Sustainability Efforts Measure Up

Metrics provide insights on opportunities and progress

By Seán Ottewell, Editor at Large

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Operating companies such as BASF, Eastman Chemical, Amcor and Dow Chemical are benefiting from using sustainability metrics to meet the challenge of improving products and processes.

“Though a number of different measurement and valuation methods exist for sustainability, most of them are focused exclusively on ecological aspects, i.e., impact on climate, forest decline or water. However, methods developed on that basis reflect only a small part of what sustainability is all about: balancing environment, society and economics. The aim of BASF’s analysis methods is therefore to quantify corresponding aspects,” says a spokesman for the Ludwigshafen, Germany-based company.

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This was the driving force behind BASF’s new sustainable solution steering method that is used to systematically review and evaluate the sustainability aspects of its product portfolio.

Between 2011 and the end of 2014, the company used the method to conduct sustainability assessments and evaluations on 98.3% of its entire portfolio of more than 60,000 specific product applications — which together account for €66.3 billion ($71.8 billion) in annual sales.

The product applications analyzed were put into one of four categories: accelerator, performer, transitioner or challenged. Accelerators contribute particularly to sustainability in the value chain. Performers meet all the market’s standard sustainability requirements. Transitioners are products for which specific sustainability targets have been established, and plans of action have been set up and are actively underway. Challenged products don’t sufficiently fulfill sustainability criteria and, thus, require improvement, which can include research projects, reformulations or even replacement by an alternative product.

Of the analyzed products, 23% (by sales) turned out to be accelerators, around 74.1% fell into the performer category, approximately 2.6% were classified as transitioners, and 0.3% were judged challenged.

“We aim to increase the number of accelerator solutions in the long term in order to further improve the sustainability contribution made by BASF and its customers. This is why our product portfolio is constantly being reviewed,” notes the spokesman.

The company now offers a broad range of accelerators for the automotive industry, including lightweight plastic materials to minimize the weight of cars, improved catalysts to decrease harmful exhaust emissions, and integrated processes to speed the coating process by eliminating the primer and a baking step, thus providing clear savings in energy consumption as well as lower greenhouse gas (GHG) and volatile organic compound (VOC) emissions (Figure 1). In the packaging sector, accelerators include polyamide films for flexible packaging, water-based resins for flexible printing, and bio-based or compostable materials.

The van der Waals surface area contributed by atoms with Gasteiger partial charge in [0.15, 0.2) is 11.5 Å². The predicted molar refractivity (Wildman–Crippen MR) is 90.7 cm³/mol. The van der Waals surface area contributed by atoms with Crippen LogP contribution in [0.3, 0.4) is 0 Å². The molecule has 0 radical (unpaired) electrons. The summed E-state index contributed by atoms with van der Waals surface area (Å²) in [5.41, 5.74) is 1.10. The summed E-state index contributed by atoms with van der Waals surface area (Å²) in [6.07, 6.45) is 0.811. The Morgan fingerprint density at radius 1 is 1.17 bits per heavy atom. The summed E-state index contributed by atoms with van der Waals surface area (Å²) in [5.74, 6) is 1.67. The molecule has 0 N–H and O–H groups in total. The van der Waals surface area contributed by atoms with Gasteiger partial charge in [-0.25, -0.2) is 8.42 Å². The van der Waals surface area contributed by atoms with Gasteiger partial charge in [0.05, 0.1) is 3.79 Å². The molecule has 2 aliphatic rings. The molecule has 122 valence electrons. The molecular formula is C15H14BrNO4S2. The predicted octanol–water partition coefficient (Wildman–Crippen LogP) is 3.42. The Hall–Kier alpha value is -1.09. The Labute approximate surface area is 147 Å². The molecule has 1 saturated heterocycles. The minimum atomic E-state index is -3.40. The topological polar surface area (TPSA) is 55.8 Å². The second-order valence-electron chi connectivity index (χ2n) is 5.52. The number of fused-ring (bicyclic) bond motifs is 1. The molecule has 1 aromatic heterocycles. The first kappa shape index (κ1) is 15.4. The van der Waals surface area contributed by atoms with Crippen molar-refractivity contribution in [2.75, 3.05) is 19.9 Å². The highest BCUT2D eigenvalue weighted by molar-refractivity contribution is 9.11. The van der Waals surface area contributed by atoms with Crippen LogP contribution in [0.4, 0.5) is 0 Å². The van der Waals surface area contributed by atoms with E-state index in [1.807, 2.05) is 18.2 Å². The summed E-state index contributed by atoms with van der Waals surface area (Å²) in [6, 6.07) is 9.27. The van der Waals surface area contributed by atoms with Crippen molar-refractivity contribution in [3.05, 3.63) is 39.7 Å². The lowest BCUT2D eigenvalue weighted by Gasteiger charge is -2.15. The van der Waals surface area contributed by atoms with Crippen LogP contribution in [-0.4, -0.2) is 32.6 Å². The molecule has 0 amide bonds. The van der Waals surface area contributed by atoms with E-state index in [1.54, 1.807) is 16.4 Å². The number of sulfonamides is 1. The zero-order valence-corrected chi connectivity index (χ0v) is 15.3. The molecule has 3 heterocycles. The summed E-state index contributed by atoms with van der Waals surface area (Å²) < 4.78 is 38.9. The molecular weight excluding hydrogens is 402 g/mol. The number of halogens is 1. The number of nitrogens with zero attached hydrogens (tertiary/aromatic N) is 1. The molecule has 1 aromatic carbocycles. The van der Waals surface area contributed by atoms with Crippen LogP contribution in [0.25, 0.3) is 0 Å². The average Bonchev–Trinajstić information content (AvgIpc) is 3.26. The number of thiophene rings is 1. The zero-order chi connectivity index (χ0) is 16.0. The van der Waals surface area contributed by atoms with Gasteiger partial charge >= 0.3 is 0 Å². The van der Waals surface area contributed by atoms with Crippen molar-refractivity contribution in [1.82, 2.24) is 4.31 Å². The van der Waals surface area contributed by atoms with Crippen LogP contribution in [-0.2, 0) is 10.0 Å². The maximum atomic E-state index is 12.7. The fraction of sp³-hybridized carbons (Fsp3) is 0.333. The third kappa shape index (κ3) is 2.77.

The company also uses a range of other techniques to assess sustainability. One, eco-efficiency analysis, compares the lifecycles of products or manufacturing processes from cradle to grave and includes, for example, the environmental impact of products used by BASF, as well as starting materials manufactured by others. The evaluation also takes into account the consumption behavior of end-users, as well as various recycling and disposal options. Seven factors are considered: water consumption, abiotic resource depletion, cumulative energy consumption, land use, emissions, toxicity potential, and occupational illnesses and accidents.

BASF performed such an analysis on indigo, the dye that makes jeans blue. Here, the company compared its existing dye with a newly developed product to answer questions such as how much product is needed to dye 1,000 pairs of jeans, how much energy is necessary, what the emissions and waste products are, and how long the fabric holds its color. Based on the results, BASF was able to suggest the most eco-efficient solution to textile customers.

Another tool is socio-eco-efficiency (SEEBalance) analysis. This allows assessing not only environmental consequences and costs but also the societal impacts of products and processes. The aim is to quantify performance of all three pillars of sustainability with one integrated tool to direct — and measure — sustainable development in companies. SEEBalance is finding a major use for socio-economic analysis for REACH authorization, says the company.

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